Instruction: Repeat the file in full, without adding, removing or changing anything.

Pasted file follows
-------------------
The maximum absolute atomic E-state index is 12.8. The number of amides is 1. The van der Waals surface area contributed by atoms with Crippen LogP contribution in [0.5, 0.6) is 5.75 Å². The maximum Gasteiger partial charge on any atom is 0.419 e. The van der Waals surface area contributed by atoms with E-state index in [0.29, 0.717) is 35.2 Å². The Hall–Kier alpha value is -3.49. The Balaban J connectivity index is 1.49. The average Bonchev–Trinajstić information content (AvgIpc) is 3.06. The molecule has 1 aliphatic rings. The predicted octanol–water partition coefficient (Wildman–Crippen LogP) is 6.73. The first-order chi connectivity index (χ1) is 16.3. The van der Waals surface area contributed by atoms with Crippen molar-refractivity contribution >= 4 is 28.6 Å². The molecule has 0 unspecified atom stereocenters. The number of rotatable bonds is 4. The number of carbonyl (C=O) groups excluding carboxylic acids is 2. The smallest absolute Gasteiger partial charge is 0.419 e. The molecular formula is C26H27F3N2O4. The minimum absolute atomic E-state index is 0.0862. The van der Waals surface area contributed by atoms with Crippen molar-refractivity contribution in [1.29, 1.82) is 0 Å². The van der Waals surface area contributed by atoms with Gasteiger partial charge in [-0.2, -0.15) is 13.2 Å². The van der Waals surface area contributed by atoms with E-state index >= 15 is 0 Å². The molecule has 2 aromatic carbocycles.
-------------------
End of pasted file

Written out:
The maximum absolute atomic E-state index is 12.8. The number of amides is 1. The van der Waals surface area contributed by atoms with Crippen LogP contribution in [0.5, 0.6) is 5.75 Å². The maximum Gasteiger partial charge on any atom is 0.419 e. The van der Waals surface area contributed by atoms with E-state index in [0.29, 0.717) is 35.2 Å². The Hall–Kier alpha value is -3.49. The Balaban J connectivity index is 1.49. The average Bonchev–Trinajstić information content (AvgIpc) is 3.06. The molecule has 1 aliphatic rings. The predicted octanol–water partition coefficient (Wildman–Crippen LogP) is 6.73. The first-order chi connectivity index (χ1) is 16.3. The van der Waals surface area contributed by atoms with Crippen molar-refractivity contribution >= 4 is 28.6 Å². The molecule has 0 unspecified atom stereocenters. The number of rotatable bonds is 4. The number of carbonyl (C=O) groups excluding carboxylic acids is 2. The smallest absolute Gasteiger partial charge is 0.419 e. The molecular formula is C26H27F3N2O4. The minimum absolute atomic E-state index is 0.0862. The van der Waals surface area contributed by atoms with Crippen molar-refractivity contribution in [1.29, 1.82) is 0 Å². The van der Waals surface area contributed by atoms with Gasteiger partial charge in [-0.2, -0.15) is 13.2 Å². The van der Waals surface area contributed by atoms with E-state index >= 15 is 0 Å². The molecule has 2 aromatic carbocycles.